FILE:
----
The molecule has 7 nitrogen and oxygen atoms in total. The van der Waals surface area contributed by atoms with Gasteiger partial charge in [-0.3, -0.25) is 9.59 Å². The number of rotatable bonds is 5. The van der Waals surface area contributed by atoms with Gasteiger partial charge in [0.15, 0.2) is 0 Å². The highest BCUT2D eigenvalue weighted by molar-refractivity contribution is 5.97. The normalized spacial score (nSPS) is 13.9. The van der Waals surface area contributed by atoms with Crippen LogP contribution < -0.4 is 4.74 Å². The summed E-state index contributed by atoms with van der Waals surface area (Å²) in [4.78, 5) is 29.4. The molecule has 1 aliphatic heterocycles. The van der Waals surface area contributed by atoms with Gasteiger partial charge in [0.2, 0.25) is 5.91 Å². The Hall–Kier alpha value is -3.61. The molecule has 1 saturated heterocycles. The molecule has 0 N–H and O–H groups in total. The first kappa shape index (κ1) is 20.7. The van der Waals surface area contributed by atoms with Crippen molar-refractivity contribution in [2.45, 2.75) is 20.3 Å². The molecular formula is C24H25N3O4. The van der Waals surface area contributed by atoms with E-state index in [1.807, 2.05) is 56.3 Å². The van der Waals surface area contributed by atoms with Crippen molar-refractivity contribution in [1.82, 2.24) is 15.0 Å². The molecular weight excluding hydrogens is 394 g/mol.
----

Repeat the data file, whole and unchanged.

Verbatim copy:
The molecule has 7 nitrogen and oxygen atoms in total. The van der Waals surface area contributed by atoms with Gasteiger partial charge in [-0.3, -0.25) is 9.59 Å². The number of rotatable bonds is 5. The van der Waals surface area contributed by atoms with Gasteiger partial charge in [0.15, 0.2) is 0 Å². The highest BCUT2D eigenvalue weighted by molar-refractivity contribution is 5.97. The normalized spacial score (nSPS) is 13.9. The van der Waals surface area contributed by atoms with Crippen LogP contribution < -0.4 is 4.74 Å². The summed E-state index contributed by atoms with van der Waals surface area (Å²) in [4.78, 5) is 29.4. The molecule has 1 aliphatic heterocycles. The van der Waals surface area contributed by atoms with Gasteiger partial charge in [0.2, 0.25) is 5.91 Å². The Hall–Kier alpha value is -3.61. The molecule has 1 saturated heterocycles. The molecule has 0 N–H and O–H groups in total. The first kappa shape index (κ1) is 20.7. The van der Waals surface area contributed by atoms with Crippen molar-refractivity contribution in [2.45, 2.75) is 20.3 Å². The molecular formula is C24H25N3O4. The van der Waals surface area contributed by atoms with E-state index in [1.807, 2.05) is 56.3 Å². The van der Waals surface area contributed by atoms with Crippen molar-refractivity contribution in [1.82, 2.24) is 15.0 Å². The molecular weight excluding hydrogens is 394 g/mol.